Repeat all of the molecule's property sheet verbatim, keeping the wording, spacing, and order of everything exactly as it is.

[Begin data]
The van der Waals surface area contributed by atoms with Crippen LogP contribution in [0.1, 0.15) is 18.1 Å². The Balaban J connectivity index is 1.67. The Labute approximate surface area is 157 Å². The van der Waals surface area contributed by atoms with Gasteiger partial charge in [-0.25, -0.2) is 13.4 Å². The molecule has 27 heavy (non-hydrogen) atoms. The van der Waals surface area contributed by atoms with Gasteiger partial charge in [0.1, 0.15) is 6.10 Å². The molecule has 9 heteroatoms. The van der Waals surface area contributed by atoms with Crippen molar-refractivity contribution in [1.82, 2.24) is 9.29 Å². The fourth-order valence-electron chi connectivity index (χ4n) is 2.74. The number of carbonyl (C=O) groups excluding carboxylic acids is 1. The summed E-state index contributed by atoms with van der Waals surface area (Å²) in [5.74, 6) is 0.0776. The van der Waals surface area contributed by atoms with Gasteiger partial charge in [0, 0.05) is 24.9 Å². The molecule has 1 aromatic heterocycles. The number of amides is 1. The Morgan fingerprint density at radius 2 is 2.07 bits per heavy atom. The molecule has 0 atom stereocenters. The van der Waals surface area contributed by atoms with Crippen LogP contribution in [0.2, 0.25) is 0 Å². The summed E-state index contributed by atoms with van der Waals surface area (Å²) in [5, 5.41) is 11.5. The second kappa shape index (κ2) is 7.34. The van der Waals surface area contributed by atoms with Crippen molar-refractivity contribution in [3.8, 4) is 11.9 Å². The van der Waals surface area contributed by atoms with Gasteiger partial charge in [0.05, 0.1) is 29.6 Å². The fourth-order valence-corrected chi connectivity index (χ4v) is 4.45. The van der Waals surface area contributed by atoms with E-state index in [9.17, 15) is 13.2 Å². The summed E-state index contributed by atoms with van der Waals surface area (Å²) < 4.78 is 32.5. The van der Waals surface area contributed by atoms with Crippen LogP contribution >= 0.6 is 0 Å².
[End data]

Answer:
The van der Waals surface area contributed by atoms with Crippen LogP contribution in [0.1, 0.15) is 18.1 Å². The Balaban J connectivity index is 1.67. The Labute approximate surface area is 157 Å². The van der Waals surface area contributed by atoms with Gasteiger partial charge in [-0.25, -0.2) is 13.4 Å². The molecule has 27 heavy (non-hydrogen) atoms. The van der Waals surface area contributed by atoms with Gasteiger partial charge in [0.1, 0.15) is 6.10 Å². The molecule has 9 heteroatoms. The van der Waals surface area contributed by atoms with Crippen molar-refractivity contribution in [1.82, 2.24) is 9.29 Å². The fourth-order valence-electron chi connectivity index (χ4n) is 2.74. The number of carbonyl (C=O) groups excluding carboxylic acids is 1. The summed E-state index contributed by atoms with van der Waals surface area (Å²) in [5.74, 6) is 0.0776. The van der Waals surface area contributed by atoms with Gasteiger partial charge in [0, 0.05) is 24.9 Å². The molecule has 1 aromatic heterocycles. The number of amides is 1. The Morgan fingerprint density at radius 2 is 2.07 bits per heavy atom. The molecule has 0 atom stereocenters. The van der Waals surface area contributed by atoms with Crippen LogP contribution in [0.2, 0.25) is 0 Å². The summed E-state index contributed by atoms with van der Waals surface area (Å²) in [5, 5.41) is 11.5. The second kappa shape index (κ2) is 7.34. The van der Waals surface area contributed by atoms with Crippen molar-refractivity contribution in [3.8, 4) is 11.9 Å². The van der Waals surface area contributed by atoms with Gasteiger partial charge in [0.05, 0.1) is 29.6 Å². The fourth-order valence-corrected chi connectivity index (χ4v) is 4.45. The van der Waals surface area contributed by atoms with E-state index in [9.17, 15) is 13.2 Å². The summed E-state index contributed by atoms with van der Waals surface area (Å²) < 4.78 is 32.5. The van der Waals surface area contributed by atoms with Crippen LogP contribution >= 0.6 is 0 Å².